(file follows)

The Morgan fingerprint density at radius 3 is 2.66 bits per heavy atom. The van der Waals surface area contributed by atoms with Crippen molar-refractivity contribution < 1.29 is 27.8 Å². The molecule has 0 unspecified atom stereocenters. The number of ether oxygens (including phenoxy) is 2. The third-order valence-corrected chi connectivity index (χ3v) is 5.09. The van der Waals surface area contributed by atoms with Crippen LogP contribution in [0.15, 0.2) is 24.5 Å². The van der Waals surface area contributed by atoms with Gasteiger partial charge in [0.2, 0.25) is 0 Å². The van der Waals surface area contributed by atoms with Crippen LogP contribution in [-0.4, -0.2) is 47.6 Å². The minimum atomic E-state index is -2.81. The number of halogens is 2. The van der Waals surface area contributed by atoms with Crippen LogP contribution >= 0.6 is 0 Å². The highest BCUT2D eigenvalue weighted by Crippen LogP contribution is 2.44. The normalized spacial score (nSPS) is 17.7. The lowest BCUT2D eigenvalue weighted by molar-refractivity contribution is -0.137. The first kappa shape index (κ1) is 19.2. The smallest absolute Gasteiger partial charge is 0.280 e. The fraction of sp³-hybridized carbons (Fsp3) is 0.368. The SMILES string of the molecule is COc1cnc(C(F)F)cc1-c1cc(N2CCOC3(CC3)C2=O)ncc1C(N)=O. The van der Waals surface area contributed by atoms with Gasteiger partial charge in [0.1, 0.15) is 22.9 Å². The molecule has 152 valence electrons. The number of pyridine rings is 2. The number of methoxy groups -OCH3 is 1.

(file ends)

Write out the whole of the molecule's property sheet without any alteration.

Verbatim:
The Morgan fingerprint density at radius 3 is 2.66 bits per heavy atom. The van der Waals surface area contributed by atoms with Crippen molar-refractivity contribution < 1.29 is 27.8 Å². The molecule has 0 unspecified atom stereocenters. The number of ether oxygens (including phenoxy) is 2. The third-order valence-corrected chi connectivity index (χ3v) is 5.09. The van der Waals surface area contributed by atoms with Crippen LogP contribution in [0.15, 0.2) is 24.5 Å². The van der Waals surface area contributed by atoms with Gasteiger partial charge in [0.2, 0.25) is 0 Å². The van der Waals surface area contributed by atoms with Crippen LogP contribution in [-0.4, -0.2) is 47.6 Å². The minimum atomic E-state index is -2.81. The number of halogens is 2. The van der Waals surface area contributed by atoms with Crippen LogP contribution >= 0.6 is 0 Å². The highest BCUT2D eigenvalue weighted by Crippen LogP contribution is 2.44. The normalized spacial score (nSPS) is 17.7. The lowest BCUT2D eigenvalue weighted by molar-refractivity contribution is -0.137. The first kappa shape index (κ1) is 19.2. The smallest absolute Gasteiger partial charge is 0.280 e. The fraction of sp³-hybridized carbons (Fsp3) is 0.368. The SMILES string of the molecule is COc1cnc(C(F)F)cc1-c1cc(N2CCOC3(CC3)C2=O)ncc1C(N)=O. The van der Waals surface area contributed by atoms with Gasteiger partial charge in [0.1, 0.15) is 22.9 Å². The molecule has 152 valence electrons. The number of pyridine rings is 2. The number of methoxy groups -OCH3 is 1.